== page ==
Except, I’m afraid, when it comes to email templates.
You see, unfortunately for you, creatives, and for us, coders, developing email templates comes with quite a heavy set of limitations. There are obstacles that come into play here, which we simply don’t experience when developing a standard website.
It’s all about the mailing clients
The main reason for that is rather simple. To protect the privacy and security of their users, the producers of mailing clients restrict the kinds of remote content that can be displayed in an email, and the kind of code that is supported. And thus, while all of the websites and WordPress themes we create are coded using HTML5, email templates need to be coded using XHTML 1.1.
If you access this page, you can view a list of CSS parameters that are supported by specific mailing clients. Even if you are not into coding, and couldn’t be bothered by what specific parameters mean, you can probably see there is a lot of holes in there.
Email templates’ design don’ts…
Sadly, this means that while coding your template, the developer will have a much narrower range of attributes at their disposal, and styling some elements may turn out to be much more difficult, if not entirely impossible. Do not despair, though. To help you create an attractive, but easy-to-code email template, we have worked out a comprehensive list of features which you are better off avoiding when preparing the designs.
1. Custom fonts
Though implementing custom fonts in email templates is not altogether impossible, most clients will not process custom webfonts or typology from Google Fonts. There is a possibility to implement custom fonts specially designed for email templates, which will be visible in the iOS Mail and Thunderbird clients, but for the remaining clients a fallback to a websafe font (i.e. Arial) will be necessary. One more thing to consider is that including custom fonts in the template increases the amount of remote content, which in turn makes it more likely for the email to be marked as spam. That is why it’s good to consider using so-called websafe fonts, which will be present on the recipient’s device, and will thus render properly in the template.
2. Background images
Most mailing clients have limited or no support for background images. Because of that, it makes little sense to design a template with a text field going over an image. There are two ways to go about this problem. One of them is to merge the image and text into one flat layer. The problem with this solution is that the flattened text will not be editable in the newsletter client (e.g. MailChimp). The other solution is to simply replace the background image with a plain color background. The text will then remain easily editable.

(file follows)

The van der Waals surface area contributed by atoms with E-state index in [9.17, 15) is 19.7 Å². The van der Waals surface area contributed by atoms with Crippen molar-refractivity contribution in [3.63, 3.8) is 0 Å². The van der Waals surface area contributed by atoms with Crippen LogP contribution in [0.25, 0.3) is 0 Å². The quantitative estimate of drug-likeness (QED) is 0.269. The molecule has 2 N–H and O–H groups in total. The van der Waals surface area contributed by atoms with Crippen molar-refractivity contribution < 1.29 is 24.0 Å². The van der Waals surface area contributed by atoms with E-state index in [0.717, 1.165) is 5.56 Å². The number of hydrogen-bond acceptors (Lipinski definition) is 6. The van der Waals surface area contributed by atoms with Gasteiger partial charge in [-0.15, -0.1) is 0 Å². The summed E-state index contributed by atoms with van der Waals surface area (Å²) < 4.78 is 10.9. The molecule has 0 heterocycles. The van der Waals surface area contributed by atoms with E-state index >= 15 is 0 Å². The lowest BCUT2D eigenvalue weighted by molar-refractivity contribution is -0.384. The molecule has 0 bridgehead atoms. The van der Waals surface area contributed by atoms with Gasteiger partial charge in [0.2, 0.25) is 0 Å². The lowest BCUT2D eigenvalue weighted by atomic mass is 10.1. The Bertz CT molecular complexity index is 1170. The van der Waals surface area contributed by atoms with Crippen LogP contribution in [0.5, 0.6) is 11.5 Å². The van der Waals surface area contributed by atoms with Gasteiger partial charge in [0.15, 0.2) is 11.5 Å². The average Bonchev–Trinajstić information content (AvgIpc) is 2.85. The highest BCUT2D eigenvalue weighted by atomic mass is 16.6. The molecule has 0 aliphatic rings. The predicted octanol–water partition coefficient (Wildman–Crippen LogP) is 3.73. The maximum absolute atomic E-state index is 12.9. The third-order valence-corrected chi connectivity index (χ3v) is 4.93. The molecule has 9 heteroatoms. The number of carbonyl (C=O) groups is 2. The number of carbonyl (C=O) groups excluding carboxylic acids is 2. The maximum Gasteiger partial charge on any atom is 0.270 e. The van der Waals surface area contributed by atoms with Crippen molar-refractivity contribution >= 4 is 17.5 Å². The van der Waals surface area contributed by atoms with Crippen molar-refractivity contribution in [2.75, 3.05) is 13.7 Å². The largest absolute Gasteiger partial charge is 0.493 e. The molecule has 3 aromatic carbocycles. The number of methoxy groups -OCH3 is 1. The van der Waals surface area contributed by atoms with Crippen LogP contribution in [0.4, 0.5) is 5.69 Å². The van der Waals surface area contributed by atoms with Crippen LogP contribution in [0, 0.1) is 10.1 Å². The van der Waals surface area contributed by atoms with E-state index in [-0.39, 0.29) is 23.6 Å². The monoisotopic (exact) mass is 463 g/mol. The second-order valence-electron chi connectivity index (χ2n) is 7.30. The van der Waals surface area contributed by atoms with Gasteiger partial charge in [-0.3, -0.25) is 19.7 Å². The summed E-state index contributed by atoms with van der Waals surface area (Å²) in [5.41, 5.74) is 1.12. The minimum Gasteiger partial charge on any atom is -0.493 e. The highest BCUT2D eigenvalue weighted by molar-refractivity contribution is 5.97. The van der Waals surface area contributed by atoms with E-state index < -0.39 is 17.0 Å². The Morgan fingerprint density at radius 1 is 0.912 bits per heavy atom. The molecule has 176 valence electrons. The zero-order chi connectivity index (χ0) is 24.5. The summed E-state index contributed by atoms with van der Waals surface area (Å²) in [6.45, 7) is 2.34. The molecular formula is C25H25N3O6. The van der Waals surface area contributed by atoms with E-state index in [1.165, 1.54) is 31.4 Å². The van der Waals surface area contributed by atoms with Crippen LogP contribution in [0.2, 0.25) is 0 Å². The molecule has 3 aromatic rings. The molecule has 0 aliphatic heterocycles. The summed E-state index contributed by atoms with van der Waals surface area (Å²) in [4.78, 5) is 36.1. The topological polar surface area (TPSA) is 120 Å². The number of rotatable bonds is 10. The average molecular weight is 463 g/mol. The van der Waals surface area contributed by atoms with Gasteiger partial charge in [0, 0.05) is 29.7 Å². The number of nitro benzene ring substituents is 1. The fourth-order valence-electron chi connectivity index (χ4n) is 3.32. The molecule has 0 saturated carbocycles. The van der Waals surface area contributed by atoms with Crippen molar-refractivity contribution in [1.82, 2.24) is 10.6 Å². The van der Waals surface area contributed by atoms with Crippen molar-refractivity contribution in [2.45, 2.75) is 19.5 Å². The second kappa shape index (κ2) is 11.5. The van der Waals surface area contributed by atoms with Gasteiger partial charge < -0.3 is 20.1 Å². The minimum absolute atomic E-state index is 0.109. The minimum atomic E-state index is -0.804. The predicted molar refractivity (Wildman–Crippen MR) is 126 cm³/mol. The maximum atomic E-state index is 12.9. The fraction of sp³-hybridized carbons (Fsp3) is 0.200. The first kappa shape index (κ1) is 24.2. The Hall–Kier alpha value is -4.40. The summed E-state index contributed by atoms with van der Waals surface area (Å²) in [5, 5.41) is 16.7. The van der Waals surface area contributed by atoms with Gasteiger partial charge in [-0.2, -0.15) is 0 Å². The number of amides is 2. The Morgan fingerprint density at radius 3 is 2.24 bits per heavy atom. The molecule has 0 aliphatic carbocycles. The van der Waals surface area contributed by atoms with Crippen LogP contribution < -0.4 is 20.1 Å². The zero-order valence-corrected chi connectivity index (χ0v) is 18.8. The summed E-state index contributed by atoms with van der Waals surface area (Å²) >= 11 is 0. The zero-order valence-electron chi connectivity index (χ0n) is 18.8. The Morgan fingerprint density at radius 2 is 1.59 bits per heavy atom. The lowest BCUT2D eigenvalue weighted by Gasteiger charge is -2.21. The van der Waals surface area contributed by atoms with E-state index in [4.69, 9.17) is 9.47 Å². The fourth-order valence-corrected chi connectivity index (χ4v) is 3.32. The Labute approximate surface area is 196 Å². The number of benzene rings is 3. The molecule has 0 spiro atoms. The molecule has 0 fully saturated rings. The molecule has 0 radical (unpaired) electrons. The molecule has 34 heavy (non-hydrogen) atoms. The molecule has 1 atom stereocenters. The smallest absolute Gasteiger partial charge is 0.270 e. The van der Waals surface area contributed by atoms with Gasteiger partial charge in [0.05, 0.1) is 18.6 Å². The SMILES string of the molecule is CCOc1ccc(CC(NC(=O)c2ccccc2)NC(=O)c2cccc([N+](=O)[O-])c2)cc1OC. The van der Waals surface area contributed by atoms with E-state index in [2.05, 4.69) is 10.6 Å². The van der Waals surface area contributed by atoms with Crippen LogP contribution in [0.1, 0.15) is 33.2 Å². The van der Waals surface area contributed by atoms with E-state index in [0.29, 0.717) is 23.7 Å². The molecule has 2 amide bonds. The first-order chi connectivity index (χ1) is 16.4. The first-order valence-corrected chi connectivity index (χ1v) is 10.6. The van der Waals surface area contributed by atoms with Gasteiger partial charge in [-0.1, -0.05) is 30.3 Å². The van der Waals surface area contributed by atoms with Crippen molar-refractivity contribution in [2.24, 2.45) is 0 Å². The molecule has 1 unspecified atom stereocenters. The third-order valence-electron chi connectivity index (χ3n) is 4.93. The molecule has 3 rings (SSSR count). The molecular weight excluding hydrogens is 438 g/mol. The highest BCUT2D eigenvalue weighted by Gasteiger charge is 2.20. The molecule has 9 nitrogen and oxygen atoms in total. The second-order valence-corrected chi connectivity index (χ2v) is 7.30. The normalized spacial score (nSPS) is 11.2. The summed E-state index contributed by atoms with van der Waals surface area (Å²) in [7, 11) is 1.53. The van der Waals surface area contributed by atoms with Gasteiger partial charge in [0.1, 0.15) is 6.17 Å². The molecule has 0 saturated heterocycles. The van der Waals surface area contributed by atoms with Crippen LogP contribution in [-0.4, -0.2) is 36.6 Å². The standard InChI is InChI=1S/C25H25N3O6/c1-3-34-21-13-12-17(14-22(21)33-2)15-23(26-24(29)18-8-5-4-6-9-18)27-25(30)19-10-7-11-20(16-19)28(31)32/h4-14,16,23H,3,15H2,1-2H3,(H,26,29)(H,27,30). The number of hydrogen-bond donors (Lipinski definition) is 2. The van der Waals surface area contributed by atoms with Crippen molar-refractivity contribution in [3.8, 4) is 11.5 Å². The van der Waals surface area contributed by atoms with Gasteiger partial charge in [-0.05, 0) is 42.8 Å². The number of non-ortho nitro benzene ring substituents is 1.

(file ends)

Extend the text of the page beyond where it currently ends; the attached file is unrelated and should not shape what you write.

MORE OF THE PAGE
Most mailing clients do not support the box-shadow attribute, so adding shadows below buttons and images with CSS will not be possible. If you feel your template just won’t be the same without shadows here and there, adding them as part of the actual image is still an option.
4. CSS animations
The reason why you have never seen a CSS animation included in an email template is because it cannot be done. Anyone who is into UX, web design or development knows that CSS animations are a great way to breathe life into an otherwise static website, but unfortunately the same trick will not work here.
5. Rounded corners
Otherwise widely used, the border radius attribute is not supported in email templates. If a rectangle with rounded corners is to be used as a box or button, it will have to be included in the template as an image.
All of this sounds rather discouraging, I admit. Don’t worry though, fortunately there is good news as well. Here is a handful of things that can by all means be implemented in email templates:
Just two of the popular mailing clients support real responsive email templates (iOS Mail, Mozilla Thunderbird). Others, such as Outlook, Gmail or Yahoo, by definition display static templates only. However, there is a way to make the templates ‘appear’ responsive in other mailing clients. This is done by making the XHTML tables resize and reorder properly on lower screen widths. You can see an example of such behavior below:
The interactive prototype above is our own framework for implementing responsive email templates, devised by the developers at Chop-Chop.org. It presents different types of sections that can be included in a template. This will allow the recipients to view the templates on either desktop, tablet or mobile devices.
2. GIF animations
As I wrote earlier, mailing clients will not support CSS animations. However, you can still sneak some animations into your mailing campaigns using GIF files. Animated GIFs are supported by all major mailing clients except Outlook.
3. Retina display
Despite the many restrictions, it is possible to implement retina optimization for email templates. You can take this fact into consideration when planning a mailing campaign directed at Apple device users.
To sum things up, coding email templates is not as straightforward as coding a website which utilizes HTML5/ CSS 3.0 code. However, we hope that by keeping in mind these few dos and don’ts you’ll be able to design even more new exciting email templates.